Family Change in Latin America: Schooling and Labor Market Implications for Children and Women
21 September 2023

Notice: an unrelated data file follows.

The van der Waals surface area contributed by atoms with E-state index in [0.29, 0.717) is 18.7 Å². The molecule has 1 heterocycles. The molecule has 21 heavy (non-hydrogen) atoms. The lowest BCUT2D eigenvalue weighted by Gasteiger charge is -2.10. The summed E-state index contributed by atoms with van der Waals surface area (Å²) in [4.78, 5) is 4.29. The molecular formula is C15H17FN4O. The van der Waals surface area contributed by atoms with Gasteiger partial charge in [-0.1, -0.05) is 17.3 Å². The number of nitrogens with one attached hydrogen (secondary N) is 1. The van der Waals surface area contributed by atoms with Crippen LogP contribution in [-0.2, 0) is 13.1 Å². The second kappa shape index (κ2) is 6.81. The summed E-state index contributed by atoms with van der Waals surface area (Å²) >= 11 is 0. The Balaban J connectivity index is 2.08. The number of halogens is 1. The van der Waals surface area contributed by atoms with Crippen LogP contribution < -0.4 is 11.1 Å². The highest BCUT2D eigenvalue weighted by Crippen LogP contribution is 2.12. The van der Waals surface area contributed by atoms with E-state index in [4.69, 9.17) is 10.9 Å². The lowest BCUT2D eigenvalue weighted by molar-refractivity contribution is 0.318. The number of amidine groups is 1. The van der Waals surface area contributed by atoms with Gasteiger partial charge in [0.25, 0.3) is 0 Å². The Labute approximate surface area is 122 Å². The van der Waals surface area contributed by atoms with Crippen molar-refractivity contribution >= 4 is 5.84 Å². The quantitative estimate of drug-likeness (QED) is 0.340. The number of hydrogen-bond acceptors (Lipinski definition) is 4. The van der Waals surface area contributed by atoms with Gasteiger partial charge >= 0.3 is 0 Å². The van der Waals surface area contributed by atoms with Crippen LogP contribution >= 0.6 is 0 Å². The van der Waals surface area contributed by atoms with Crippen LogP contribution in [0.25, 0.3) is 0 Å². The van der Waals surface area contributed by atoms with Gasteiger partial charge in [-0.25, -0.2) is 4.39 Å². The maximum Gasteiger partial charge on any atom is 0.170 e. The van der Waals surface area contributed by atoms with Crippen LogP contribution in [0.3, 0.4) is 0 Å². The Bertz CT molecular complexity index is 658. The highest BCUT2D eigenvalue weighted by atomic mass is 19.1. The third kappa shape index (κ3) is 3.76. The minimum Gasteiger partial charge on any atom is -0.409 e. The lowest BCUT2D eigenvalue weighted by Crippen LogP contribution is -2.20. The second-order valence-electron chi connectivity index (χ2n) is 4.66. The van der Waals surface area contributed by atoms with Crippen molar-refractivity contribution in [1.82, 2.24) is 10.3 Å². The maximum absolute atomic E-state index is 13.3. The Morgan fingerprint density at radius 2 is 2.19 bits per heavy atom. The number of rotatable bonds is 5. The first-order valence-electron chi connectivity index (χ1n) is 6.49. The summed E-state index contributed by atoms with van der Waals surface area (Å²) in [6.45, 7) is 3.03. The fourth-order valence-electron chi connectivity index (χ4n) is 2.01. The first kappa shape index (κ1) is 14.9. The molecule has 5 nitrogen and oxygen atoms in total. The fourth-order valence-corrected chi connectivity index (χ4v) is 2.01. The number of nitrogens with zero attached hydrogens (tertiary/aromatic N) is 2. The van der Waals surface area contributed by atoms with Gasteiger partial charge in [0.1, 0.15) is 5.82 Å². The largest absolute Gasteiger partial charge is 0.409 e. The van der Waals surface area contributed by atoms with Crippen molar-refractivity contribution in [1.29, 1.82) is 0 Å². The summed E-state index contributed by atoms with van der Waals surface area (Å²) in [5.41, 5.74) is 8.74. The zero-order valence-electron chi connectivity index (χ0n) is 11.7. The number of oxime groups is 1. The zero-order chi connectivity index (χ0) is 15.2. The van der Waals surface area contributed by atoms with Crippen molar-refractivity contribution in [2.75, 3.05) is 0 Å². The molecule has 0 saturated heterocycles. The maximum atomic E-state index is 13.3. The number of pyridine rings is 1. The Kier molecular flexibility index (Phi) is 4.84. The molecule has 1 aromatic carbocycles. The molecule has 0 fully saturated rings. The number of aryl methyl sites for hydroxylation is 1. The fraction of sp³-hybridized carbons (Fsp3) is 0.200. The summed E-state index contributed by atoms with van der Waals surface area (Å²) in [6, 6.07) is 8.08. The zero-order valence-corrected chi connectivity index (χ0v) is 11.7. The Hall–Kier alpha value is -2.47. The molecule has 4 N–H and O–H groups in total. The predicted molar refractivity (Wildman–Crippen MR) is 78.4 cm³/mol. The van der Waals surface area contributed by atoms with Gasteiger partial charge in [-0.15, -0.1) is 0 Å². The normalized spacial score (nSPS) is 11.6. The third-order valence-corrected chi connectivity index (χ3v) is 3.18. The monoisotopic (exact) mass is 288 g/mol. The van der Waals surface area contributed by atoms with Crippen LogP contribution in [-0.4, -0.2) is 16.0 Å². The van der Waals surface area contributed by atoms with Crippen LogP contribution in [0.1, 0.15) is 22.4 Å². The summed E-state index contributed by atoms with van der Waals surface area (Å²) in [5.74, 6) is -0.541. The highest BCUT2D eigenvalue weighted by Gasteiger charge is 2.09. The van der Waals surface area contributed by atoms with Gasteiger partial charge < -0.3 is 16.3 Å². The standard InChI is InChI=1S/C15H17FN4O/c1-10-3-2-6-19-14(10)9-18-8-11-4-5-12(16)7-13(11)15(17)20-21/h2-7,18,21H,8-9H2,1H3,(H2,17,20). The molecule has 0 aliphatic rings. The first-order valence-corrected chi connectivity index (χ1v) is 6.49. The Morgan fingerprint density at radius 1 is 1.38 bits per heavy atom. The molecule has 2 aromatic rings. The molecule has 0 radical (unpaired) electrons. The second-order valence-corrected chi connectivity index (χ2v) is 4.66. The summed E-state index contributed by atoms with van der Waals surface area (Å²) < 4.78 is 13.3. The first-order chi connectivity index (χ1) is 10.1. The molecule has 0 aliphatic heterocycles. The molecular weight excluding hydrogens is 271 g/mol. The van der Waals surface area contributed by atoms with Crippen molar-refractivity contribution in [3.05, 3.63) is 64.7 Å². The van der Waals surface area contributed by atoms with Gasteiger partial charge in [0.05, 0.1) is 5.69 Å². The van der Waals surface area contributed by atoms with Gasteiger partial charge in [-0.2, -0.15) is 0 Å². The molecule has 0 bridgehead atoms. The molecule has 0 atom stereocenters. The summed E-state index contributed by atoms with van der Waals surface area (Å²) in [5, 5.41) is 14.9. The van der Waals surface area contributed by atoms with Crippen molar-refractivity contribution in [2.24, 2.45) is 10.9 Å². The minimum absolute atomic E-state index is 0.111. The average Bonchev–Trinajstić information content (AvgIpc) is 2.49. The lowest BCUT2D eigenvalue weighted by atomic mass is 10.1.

This chapter provides an account of the major family transformations that occurred in recent decades across Latin American and Caribbean countries and examines the implications of such transformations for childrens school attendance and progress and womens labor force participation. Latin American and Caribbean families and households have undergone substantial changes in recent years while keeping some of their distinctive features unchanged (Esteve et al., 2022; Esteve & Florez-Paredes, 2018a; Juárez & Gayet, 2014). This combination of stability and change has had profound transformations in the family status in which women raise their children and the family context in which children are raised. We refer to family context as the combination of womens marital status and the type of households in which children reside. We combine references to the literature and own calculations based on Latin American and Caribbean population census samples, available at the Integrated Public-use Microdata Series International (IPUMS) (Minnesota Population Center, 2020). We use data from 25 countries based on the most recent census microdata and, in some instances, historical samples starting in the late 1950s (see Appendix 1). The chapter is organized as follows. First, we document trends in family change and childrens status. To illustrate family change empirically, we focus on women aged 25 to 29 and children aged 7 to 16. For reasons that will be displayed during the paper, these groups offer a reliable overview of major transformations with the advantage of avoiding overlapping cohorts when data are analyzed over time. Variations by educational attainment are also examined to illustrate the role of inequality of opportunities in family change. Second, we focus on the implications of family forms on children's school attendance and progress and women's participation in the labor market. In the absence of tailored indicators about progress in cognitive and non-cognitive skills, school attendance and progress are standard indicators of early human capital accumulation (UNESCO, 2022). We examine these two outcomes among more than 15 million children included in the IPUMS-I census samples. For women, we examine the degree of participation in the labor market (n 16 million).